Similarly, low customer satisfaction with a product can indicate it's time to look at your online reviews and find complaints. These complaints are also data; they give you the exact information you need to change your product in ways that should satisfy your customers.

Quantitative data reveals trends, while qualitative data can shed light on what's driving those trends.

4. Don't conflate causation and correlation.

One of the most fundamental principles of statistical analysis is that correlation does not imply causation. This statement means that if your data shows a relationship between two variables, then one variable is not necessarily the cause of the other. Two-variable statistical analysis is inherently limited – in the real world, far more than one factor influences most changes.

Think about it like this: If you see that millennials prefer one of your digital products, you might assume that millennials' love of digital technology explains why. But that might not be the reason. Maybe the product in question is low-cost, a common decision-making factor for many millennials. Or maybe that product's higher ethical standards are the reason millennials are more likely to choose it over others. Without additional data, you can't know for sure.

5. Compare current and prior data.

If this isn't your first survey, then you likely have past data to which you can – and should – compare your new survey data. If you discover that the product that customers now least often choose as their favorite was last year's favorite, ask yourself: What changed?

Maybe the answer is something obvious, like a product update that was great in theory but poor in execution. It could also be something subtler, like a shift in consumer spending habits. Whatever the case, take time to learn why your data changed and what you can do to return to prior levels. This task will likely take teamwork, which means you'll need to properly organize and present your survey data to others.

Key takeaway: When designing a survey for your business, select the proper scale of measurement, prioritize quantitative data over qualitative data, distinguish causation from correlation, and make sure you're making equitable comparisons with the data sets.

How to organize and present survey data

Measuring your data is just step one of how to analyze survey data. You'll likely also need to present your data to other members of your team or people outside your company. To effectively do so, take the following steps:

1. Consider your audience.

If you're presenting your survey data to your team, you probably don't need to spend too much time contextualizing the information – your team likely understands the context. If you're sharing survey data with people less familiar with your day-to-day operations, whether that includes other departments, board members, shareholders, or potential investors, providing context will be more helpful. That's why some presentation formats may work better for some audiences than others.

2. Build a report.

Here's a great example of how your presentation format will differ by audience: A report is necessary only if you need to contextualize your survey data. A thorough report expands on your survey findings over several chapters and works best for shareholders and investors. Of course, report creation is time-consuming – quick graphics will be easier, not to mention better, for most situations.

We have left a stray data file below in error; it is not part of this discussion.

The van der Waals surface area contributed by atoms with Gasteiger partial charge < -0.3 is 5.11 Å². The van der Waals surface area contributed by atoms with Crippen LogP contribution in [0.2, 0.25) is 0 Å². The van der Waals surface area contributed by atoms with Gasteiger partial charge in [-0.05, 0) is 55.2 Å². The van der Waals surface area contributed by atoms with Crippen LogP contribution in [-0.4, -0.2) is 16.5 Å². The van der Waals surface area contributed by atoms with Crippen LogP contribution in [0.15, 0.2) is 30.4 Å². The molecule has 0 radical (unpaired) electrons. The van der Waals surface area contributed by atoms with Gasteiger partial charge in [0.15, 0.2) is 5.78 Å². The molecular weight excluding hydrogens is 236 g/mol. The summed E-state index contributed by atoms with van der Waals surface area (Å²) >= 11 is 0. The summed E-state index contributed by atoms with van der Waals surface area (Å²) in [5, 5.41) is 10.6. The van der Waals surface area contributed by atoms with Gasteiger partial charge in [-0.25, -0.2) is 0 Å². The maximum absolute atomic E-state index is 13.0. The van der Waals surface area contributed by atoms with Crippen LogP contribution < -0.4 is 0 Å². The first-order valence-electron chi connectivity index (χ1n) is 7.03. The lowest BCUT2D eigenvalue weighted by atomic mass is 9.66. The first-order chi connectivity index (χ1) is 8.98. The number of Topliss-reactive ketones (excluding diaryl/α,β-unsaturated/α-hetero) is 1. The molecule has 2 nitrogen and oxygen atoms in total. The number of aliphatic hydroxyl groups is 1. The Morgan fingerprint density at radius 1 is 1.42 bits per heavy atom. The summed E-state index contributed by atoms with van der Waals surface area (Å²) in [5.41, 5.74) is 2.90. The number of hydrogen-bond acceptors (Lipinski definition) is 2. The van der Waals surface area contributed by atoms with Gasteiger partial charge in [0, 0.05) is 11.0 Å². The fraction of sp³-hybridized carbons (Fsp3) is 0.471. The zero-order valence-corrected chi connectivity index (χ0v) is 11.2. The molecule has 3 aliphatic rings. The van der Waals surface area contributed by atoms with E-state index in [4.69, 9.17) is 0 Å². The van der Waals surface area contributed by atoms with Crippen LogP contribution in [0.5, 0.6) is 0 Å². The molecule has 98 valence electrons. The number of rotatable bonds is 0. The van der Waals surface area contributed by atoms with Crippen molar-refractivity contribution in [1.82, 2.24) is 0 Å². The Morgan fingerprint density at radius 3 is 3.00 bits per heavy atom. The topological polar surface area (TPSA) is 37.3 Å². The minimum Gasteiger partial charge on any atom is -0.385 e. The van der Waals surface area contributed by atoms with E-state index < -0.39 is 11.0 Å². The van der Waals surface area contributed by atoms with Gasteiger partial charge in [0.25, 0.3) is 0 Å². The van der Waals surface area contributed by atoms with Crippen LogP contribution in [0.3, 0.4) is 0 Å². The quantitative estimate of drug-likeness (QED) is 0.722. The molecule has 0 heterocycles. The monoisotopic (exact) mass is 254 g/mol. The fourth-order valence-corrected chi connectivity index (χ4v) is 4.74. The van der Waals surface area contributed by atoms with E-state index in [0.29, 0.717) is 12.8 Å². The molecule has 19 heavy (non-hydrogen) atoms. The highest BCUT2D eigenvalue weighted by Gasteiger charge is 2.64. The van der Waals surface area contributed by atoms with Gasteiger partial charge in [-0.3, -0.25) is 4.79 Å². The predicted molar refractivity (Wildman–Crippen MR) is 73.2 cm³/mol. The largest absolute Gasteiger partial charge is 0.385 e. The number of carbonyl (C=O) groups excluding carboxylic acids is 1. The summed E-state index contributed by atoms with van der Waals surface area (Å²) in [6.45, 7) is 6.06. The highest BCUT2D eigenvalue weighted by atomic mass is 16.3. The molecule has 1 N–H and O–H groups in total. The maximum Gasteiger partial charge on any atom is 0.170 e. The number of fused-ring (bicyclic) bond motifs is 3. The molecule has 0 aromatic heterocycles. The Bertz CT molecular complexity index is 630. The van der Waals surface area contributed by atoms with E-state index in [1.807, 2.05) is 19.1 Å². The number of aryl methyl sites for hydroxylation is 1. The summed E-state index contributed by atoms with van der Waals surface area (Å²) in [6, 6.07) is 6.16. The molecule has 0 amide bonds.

3. Use visuals.

Graphs and tables are the bread and butter of survey data presentation. Bar graphs, tables and pie charts are all great options for creating easy-to-read visualizations of your survey data.

Graphs and tables make for meaningful, memorable presentations, especially in slideshow form. You can also group the information from these visuals into larger infographics, which can be especially useful for incorporating open-ended qualitative data. Infographics are also more appropriate for sharing with investors and shareholders, since they include space for explaining data further.

Key takeaway: To organize and present survey data, consider your audience, use visuals and/or write reports.

Tips on how to analyze survey data

Before presenting your data, analyze it internally. When you do this, you'll better understand what your survey data says about your company, and you'll know which of your data points are the most important to present to your audience. Keep the following tips in mind as you analyze your survey's data:

1. Consider your sample size.

A fundamental assumption of any statistical analysis is that the sample size is appropriately large to yield meaningful results. To determine how meaningful your data is as you analyze it, compare your sample size to the ideal value for your population size. A sample size calculator can explain the difference between these numbers and illuminate what your sample size says about your data.

2. Complement data points with additional data.

Often, a data point taken from a survey is not as meaningful without additional data for context. For example, if you collect survey data about which of your products men and women prefer the most, don't just look at data regarding the least popular products in each category. Compare the most and least popular answers to come up with some potential conclusions about your customer base.

3. Cross-tabulate your data.

Let's say you ask rural, suburban and urban customers a closed-ended question. To cross-tabulate the data you receive, first create a table. Then, add rows for rural, suburban, urban,  total percentages and total numbers. Next, add columns for all possible answers and total percentages and numbers. Finally, input your data.

With cross-tabulated data, you can more easily visualize differences in responses among groups. As such, this method facilitates the data complementation described above.

4. Use statistical methods to analyze your results.

With your survey data collected, you can make logical inferences and use statistical formulas to confirm many of these inferences. Three statistical methods are especially helpful for this purpose: ANOVA, t-tests and correlation analysis.

5. Use software.

If you still find survey data analysis overwhelming or confusing, data software can help. In many cases, you won't need to buy new software or platforms – your basic business programs should do the trick.

Key takeaway: To analyze your survey data, consider the sample size and how data sets relate, cross-tabulate your data, conduct statistical analyses, and use software.

What are the tools for data analysis?

You're probably already familiar with some data analysis tools. Excel is great for visualizing your data, and the popular survey administration platform SurveyMonkey includes analysis tools. Other popular data analysis tools include SAS, Tableau and Google Data Studio.

Image Credit: Tero Vesalainen / Getty Images
Max Freedman
Max Freedman
Business News Daily Contributing Writer
Max Freedman is a content writer who has written hundreds of articles about small business strategy and operations, with a focus on finance and HR topics. He's also published articles on payroll, small business funding, and content marketing. In addition to covering these business fundamentals, Max also writes about improving company culture, optimizing business social media pages, and choosing appropriate organizational structures for small businesses.